wouldn't have thought so given

that I can see the infrastructure's falling around

you and maybe they can get it

because the market will bear

it. And you can only do so

much. You can put your hat in

the ring and say you'll do this

and that you're a good person

and you've of reasonable good

character and hope that they

choose you. So I suppose you're

putting up your hand saying

"Pick me, pick me.". Would you like to take an

application? Yes. He's not the

only one desperate to find a

place soon. The houses

advertised at $295 a week and

more than 50 people have shown

up to the inspection. Quite

surprising actually. Thought

there would be one or two, not

64. I'm guessing it's hard I

suppose. Money's not the

easiest thing to come by. Itself expensive.

Especially in Canberra. It's a

lot cheaper down the coast. Pay

$220 for a house with a pool

and a spa bath but you've got

to go with the work is. This

year I have to say there's a

dire straits of shortage of

rental property, most

definitely. This is really

above the norm. We would

normally have 20 people perhaps

but this is really extreme. For university

students, many who come from

interstate or overseas, the bat

toll find a place can be even

harder. Two bedroom for two

office accommodation together

but it's very difficult, you

know. That's the bottom line. That's the same phone

number. We are on the waiting

list and there are a whole load

of applications there already

applied, so everyone is on the

waiting list so God knows what

will happen. Students aren't

high on landlords priorities.

Often students aren't organised

enough to get in there with

their application as they go to

do a viewing. I've heard

stories of 60 people attending

a 15-minute opening. If you're

not ready to pounce the mid

minute you walk in the door you

don't have much success. The

ANU predicted it would be a

tough year, especially for

second years moving off campus.

It organised seminars last

December and encouraged

students to lease properties

before the holiday period. Seth

Parker qualified for a place on

campus but he's married and

there were no couples quarters

available. It's a bit daunting

arriveling and saig I want to

rent a place and having people

look at you saying "It's really

tough." I don't suspect you'll

get anywhere before three our

four weeks. That seems to be

the general consensus from Canberrans. Another unfortunate

consequence is some agents and

landlords have taken advantage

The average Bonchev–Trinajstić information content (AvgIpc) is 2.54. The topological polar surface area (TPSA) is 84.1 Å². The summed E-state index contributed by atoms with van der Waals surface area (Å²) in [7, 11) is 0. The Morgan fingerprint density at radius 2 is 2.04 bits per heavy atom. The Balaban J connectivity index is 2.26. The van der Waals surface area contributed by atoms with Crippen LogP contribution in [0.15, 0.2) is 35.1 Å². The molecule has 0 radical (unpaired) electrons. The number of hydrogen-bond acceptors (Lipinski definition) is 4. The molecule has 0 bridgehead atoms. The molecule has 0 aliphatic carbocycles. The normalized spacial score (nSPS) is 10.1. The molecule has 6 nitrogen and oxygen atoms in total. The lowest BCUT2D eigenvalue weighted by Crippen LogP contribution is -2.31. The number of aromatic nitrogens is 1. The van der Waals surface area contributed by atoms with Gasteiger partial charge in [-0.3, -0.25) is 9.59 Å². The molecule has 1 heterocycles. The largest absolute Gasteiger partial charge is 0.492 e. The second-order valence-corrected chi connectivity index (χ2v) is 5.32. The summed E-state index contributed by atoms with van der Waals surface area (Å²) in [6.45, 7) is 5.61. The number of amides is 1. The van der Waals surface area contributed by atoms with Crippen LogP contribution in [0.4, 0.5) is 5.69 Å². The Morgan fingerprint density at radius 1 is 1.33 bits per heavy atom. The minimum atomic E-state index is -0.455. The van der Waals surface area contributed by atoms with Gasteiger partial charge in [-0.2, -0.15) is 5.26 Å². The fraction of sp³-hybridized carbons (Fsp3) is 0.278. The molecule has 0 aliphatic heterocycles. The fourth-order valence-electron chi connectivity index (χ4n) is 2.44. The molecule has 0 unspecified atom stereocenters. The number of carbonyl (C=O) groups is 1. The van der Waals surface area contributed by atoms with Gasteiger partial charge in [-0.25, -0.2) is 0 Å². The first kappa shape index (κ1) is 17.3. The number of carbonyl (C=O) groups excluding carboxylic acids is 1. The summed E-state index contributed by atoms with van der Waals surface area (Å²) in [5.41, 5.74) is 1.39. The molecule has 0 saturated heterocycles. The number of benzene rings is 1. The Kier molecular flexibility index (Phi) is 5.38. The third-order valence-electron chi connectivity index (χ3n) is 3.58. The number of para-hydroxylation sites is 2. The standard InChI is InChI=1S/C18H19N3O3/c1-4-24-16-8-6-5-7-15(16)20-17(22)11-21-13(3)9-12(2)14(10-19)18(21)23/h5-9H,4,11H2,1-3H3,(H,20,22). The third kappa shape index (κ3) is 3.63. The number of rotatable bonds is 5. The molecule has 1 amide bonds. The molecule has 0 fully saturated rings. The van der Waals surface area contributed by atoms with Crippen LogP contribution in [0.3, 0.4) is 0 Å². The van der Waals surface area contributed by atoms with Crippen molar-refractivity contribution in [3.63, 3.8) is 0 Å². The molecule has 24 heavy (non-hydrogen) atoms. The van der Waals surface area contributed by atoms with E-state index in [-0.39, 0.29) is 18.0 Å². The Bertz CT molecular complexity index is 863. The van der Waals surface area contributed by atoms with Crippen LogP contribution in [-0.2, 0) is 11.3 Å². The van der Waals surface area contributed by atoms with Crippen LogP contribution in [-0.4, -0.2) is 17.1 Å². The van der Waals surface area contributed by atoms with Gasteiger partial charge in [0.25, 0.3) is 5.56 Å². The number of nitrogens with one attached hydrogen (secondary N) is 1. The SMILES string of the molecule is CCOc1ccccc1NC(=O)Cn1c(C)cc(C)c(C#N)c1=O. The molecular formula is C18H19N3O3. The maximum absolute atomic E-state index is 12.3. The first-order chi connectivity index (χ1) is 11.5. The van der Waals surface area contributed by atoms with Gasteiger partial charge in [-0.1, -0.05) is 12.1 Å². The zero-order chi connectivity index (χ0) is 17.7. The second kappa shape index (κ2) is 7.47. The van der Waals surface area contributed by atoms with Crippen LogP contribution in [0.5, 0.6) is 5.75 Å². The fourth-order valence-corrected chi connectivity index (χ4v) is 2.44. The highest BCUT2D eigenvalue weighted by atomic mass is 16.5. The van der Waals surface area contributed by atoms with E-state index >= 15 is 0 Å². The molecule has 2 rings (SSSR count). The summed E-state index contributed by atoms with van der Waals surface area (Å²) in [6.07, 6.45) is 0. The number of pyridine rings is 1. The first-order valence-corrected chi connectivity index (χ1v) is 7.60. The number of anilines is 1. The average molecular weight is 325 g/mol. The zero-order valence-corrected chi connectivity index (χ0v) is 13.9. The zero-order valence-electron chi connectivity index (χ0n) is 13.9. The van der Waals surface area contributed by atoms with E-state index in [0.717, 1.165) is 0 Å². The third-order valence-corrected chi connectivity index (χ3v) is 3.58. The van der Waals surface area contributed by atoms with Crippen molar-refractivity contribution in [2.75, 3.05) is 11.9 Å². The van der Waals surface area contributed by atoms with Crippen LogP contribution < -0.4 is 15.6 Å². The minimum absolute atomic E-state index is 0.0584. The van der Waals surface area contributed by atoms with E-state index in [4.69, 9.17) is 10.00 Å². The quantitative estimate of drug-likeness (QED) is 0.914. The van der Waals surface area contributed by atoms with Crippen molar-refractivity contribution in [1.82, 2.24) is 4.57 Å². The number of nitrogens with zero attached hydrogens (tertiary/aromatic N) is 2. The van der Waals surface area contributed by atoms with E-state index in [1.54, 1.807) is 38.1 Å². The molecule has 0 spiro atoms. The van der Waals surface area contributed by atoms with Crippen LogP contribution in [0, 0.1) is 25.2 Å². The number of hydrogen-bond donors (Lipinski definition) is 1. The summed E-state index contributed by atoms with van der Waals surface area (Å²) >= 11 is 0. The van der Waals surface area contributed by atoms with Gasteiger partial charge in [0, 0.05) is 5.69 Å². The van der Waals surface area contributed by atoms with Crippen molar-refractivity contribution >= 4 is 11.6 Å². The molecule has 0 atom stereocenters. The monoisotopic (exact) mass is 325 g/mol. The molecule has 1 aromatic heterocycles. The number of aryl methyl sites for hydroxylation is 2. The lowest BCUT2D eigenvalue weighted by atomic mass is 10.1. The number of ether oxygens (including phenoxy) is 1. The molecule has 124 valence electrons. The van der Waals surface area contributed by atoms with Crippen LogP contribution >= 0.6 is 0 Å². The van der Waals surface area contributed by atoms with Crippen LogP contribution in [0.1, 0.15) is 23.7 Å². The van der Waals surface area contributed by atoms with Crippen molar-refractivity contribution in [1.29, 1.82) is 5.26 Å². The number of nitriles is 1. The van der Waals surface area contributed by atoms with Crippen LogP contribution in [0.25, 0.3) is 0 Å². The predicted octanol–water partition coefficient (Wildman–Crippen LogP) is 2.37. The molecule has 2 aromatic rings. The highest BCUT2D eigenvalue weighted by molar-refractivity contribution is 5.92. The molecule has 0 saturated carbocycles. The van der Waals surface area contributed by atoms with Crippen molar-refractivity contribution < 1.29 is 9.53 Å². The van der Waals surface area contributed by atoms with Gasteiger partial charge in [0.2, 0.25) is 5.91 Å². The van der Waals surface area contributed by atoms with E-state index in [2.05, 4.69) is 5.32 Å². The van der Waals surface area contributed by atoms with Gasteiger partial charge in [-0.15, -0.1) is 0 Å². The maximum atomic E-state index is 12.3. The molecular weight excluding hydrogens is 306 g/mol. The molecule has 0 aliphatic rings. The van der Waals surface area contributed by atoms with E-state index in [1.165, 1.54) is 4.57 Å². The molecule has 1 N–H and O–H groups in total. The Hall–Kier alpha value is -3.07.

of the situation. Again they

have to have reasons under the

tenancy legislation. The

tenant's Union says there's

been an increase in unfair rent

increases. Ten nants are more fearful now because they think

if they get thrown out of their

home that there's no where to

go. So we're seeing meem being

- people being a lot more

fearful of actually asserting

their rights, even to the

extent of saying we need urgent

repairs done. Around the

country there's less public

housing available than ever

before as governments

increasingly leave the

provision of low-cost housing

to the private sector. The

people who are always worse

affect ready the low income

earners because they have the

least capacity to deal with the issue. Anybody who yould

normally be looking at some

form of discrimination against

them in a private rental market

when it's healthy are in the

worst possible situation now

because they're competing

against people who have jobs,

look like a landlord or a real

estate agent want them to look

like and possibly the pressure

is on them when they're in

their tenancies as well and there's no where for them to

go. There are also signs the accommodation shortage is

having an even wider impact on

the Canberra economy. We're

experiencing a skills shortage

anyway and businesses are

having trouble find ing people.

When they then find someone who

wants to come to Canberra,

wants to work in the position

but can't afford to come

because of housing

accommodation, that's

particularly frustrating. What

could happen out of that for

Canberra is the Federal

Government may make decisions

to put people in orcities around Australia rather than

the first preference being here

in the capital. Most capital

cities are experiencing similar problems, but the situation

here is acute. There's been an

increase in the federal public

service of 5,000 people. The

Defence Force is set to grow by

an extra 1,000 people.

Meanwhile, the high cost of

property, stamp duty and comparatively low returns have